Japa Story: My journey to Canada took 4 years, but it is not greener here

She initially considered the express entry route, in which the Canadian government provides permanent residency to skilled workers and their families. It wouldn’t be easy.

In this week’s edition of our Japa Story, Olawunmi, now based in Newfoundland and Labrador, an obscure province in Canada, speaks about her move.

This interview has been edited for clarity and length.

We wanted a country with structure. Where there is organization. Where the government cares about its citizens. But here we are now, reality has set in. It’s not that I regret it. If you ask me to come back today, I won’t come back. But that doesn’t mean everything is so easy here. So it’s not really greener on the other side, as everyone thinks.

I had been working on the plan for about four years before it finally clicked. I started planning to move in 2018 because I wanted the international experience. I wanted a better future for my children. There is a better future for them here. Everyone left via the express access route to Canada. I joined the queue. However, the trip was canceled because I experienced several challenges. So I started exploring the college path.

Ultimately, I came through the study program. I got my visa in 2021. But I waited until September 2022 before I left. I already had a BSc. I already had a postgraduate degree. But I went through PDG. I wanted to do an MBA, but it was too expensive.

Moving is very capital intensive. It’s not even for the poor. If you come in as a student and think you want to come to work to pay your tuition and leave here, you are on a suicide mission. People think they make a thousand dollars a month, but no one thinks about how much they spend in a month living here. An average Canadian here can’t even afford everything he needs. The earning potential is disproportionate to the cost of living here, unless you get into high-paying jobs such as those in the IT sector.

About CA$1,000 (about ₦1 million at the latest exchange rates).

The cost of renting a one-bedroom apartment here in St John’s is $1,200 (₦1.2 million) per month.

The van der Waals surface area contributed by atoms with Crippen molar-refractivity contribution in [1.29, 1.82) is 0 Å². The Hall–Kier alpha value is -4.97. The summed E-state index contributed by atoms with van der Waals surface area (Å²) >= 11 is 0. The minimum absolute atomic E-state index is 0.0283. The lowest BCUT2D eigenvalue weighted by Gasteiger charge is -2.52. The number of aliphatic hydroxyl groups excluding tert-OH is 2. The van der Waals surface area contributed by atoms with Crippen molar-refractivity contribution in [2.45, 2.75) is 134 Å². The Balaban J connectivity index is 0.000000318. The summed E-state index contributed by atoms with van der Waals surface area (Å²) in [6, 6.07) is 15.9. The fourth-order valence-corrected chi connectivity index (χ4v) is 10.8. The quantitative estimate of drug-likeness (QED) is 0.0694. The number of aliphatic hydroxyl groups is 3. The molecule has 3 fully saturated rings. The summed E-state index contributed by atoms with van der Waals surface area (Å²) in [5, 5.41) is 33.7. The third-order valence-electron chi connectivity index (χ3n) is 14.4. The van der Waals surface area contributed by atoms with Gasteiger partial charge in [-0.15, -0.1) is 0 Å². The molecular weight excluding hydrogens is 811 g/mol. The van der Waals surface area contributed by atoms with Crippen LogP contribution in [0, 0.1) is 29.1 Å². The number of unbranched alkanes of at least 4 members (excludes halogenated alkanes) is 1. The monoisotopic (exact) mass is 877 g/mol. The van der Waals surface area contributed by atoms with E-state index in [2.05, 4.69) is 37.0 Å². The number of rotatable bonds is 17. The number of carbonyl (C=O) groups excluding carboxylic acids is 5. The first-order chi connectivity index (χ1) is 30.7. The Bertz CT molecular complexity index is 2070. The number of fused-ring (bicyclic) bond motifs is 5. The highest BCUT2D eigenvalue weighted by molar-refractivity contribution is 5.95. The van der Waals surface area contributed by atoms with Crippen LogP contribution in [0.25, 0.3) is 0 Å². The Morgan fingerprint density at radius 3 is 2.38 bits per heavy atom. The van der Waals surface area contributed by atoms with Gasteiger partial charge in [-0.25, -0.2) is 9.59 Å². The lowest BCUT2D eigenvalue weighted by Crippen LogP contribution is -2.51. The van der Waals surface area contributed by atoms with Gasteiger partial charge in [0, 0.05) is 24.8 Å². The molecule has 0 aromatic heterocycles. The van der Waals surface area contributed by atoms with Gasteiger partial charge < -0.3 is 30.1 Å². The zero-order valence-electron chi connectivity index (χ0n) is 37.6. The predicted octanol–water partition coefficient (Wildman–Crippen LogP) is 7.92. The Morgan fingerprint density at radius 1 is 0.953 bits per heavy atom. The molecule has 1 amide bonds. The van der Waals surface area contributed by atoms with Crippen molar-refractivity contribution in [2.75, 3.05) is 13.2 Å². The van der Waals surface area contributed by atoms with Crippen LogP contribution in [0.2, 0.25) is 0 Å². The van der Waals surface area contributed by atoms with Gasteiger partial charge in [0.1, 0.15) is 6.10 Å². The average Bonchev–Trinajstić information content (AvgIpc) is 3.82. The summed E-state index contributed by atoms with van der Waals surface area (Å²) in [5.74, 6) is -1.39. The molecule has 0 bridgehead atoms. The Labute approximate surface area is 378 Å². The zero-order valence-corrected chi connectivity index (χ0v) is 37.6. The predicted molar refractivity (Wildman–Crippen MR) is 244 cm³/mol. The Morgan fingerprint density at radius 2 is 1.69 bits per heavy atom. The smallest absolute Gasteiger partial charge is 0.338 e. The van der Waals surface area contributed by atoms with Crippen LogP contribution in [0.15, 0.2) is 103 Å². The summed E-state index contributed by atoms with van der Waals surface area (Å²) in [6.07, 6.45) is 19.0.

I spend about CA$2000 (₦2 million) per month. So if we talk about transportation, phone bills, internet, utility bills, house rent, groceries, there are a lot of things involved, it should be around CA$15,000 (₦15 million) for the 18 months I’m here.

As I said before, the first route I wanted to explore was the economic route that gives my entire family permanent residence at once. But COVID happened and age and things changed, so I studied visas. I only signed up to increase my chances. You do not give the visa officer the impression that you want to run away. They can use this as a reason to reject your visa application.

I have my visa. I have postponed my admission until next year, hoping that I can apply for my children while I wait, then we can all go together. But it didn’t work. I was here alone. My husband was with them in Nigeria. So I was here when their visas were approved and I went back to Nigeria in April to bring them.

You have to be mentally strong. If you are not mentally and financially strong, you may find it very difficult and you will hear yourself saying things like, “It’s not worth it.” But the truth is, it’s worth it.

This is a completely different environment. They have their way of doing it. The labor market is a completely different story. Even if you have a lot of experience in Nigeria, you may come here and find it difficult to find a job in that same field. Often employers are quite biased towards the fact that you have Canadian work experience. It’s hard, but eventually people get it. Once they make that breakthrough, they can get into one company and get the Canadian experience, which gets the ball rolling. It could also be a provincial problem. Some provinces don’t have enough companies in the industry you have experience in. It’s a very competitive environment.

I have found that they are very narrow-minded when it comes to job applications. According to them, if you want to work as an administrative officer, you must take a public administration course. They have all these courses here. If I get a job as an administrative officer, I know I will perform well. But they don’t believe in that. They believe that the skills you need to function in that role should be acquired through education.

Home care. Many people here do home care. Even after they graduate, they continue to do home care jobs.

Education is free from kindergarten to the end of secondary school. They have school buses here. All you have to do is contact the district and they will tell you which school the child will attend. School was the easiest for me.

Yes, I’m worried. I worry a lot about that, because of course they come home and talk about this and that, but we have to work on our children’s self-esteem.

Yes. At work. To be fair, there is still an element of racism somewhere in this country. It’s not that overt, but white people sometimes see you and say, ‘Who are you? You have to prove yourself.” They are intimidated because Nigerians are starting to dominate in this province.

In any case, I don’t care.

I want to work and earn money. Maybe I would take professional courses that would put me on the job market.

If you want to come and study here, you should try to offset your tuition fees by at least 50% before you leave home.